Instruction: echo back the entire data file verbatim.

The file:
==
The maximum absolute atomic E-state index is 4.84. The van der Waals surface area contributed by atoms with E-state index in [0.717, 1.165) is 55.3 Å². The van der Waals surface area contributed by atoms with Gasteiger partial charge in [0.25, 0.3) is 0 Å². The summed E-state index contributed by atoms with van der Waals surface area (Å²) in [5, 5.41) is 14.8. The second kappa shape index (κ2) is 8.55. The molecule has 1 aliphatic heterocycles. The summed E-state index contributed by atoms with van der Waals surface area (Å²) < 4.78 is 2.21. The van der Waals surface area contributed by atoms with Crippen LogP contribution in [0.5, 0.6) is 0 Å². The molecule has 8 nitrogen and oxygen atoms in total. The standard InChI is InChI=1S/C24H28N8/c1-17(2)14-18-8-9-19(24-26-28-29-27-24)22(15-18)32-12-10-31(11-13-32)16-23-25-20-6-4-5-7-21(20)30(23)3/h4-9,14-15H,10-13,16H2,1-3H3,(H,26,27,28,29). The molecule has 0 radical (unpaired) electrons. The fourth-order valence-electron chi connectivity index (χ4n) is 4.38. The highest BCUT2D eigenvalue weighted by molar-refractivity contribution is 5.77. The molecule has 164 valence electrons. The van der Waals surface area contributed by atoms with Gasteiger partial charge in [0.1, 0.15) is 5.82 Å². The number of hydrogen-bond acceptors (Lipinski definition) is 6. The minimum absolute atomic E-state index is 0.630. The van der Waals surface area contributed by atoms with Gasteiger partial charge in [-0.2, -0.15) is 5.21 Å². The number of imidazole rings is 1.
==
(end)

The maximum absolute atomic E-state index is 4.84. The van der Waals surface area contributed by atoms with E-state index in [0.717, 1.165) is 55.3 Å². The van der Waals surface area contributed by atoms with Gasteiger partial charge in [0.25, 0.3) is 0 Å². The summed E-state index contributed by atoms with van der Waals surface area (Å²) in [5, 5.41) is 14.8. The second kappa shape index (κ2) is 8.55. The molecule has 1 aliphatic heterocycles. The summed E-state index contributed by atoms with van der Waals surface area (Å²) < 4.78 is 2.21. The van der Waals surface area contributed by atoms with Crippen LogP contribution in [0.5, 0.6) is 0 Å². The molecule has 8 nitrogen and oxygen atoms in total. The standard InChI is InChI=1S/C24H28N8/c1-17(2)14-18-8-9-19(24-26-28-29-27-24)22(15-18)32-12-10-31(11-13-32)16-23-25-20-6-4-5-7-21(20)30(23)3/h4-9,14-15H,10-13,16H2,1-3H3,(H,26,27,28,29). The molecule has 0 radical (unpaired) electrons. The fourth-order valence-electron chi connectivity index (χ4n) is 4.38. The highest BCUT2D eigenvalue weighted by molar-refractivity contribution is 5.77. The molecule has 164 valence electrons. The van der Waals surface area contributed by atoms with Gasteiger partial charge in [0.1, 0.15) is 5.82 Å². The number of hydrogen-bond acceptors (Lipinski definition) is 6. The minimum absolute atomic E-state index is 0.630. The van der Waals surface area contributed by atoms with Gasteiger partial charge in [-0.2, -0.15) is 5.21 Å². The number of imidazole rings is 1.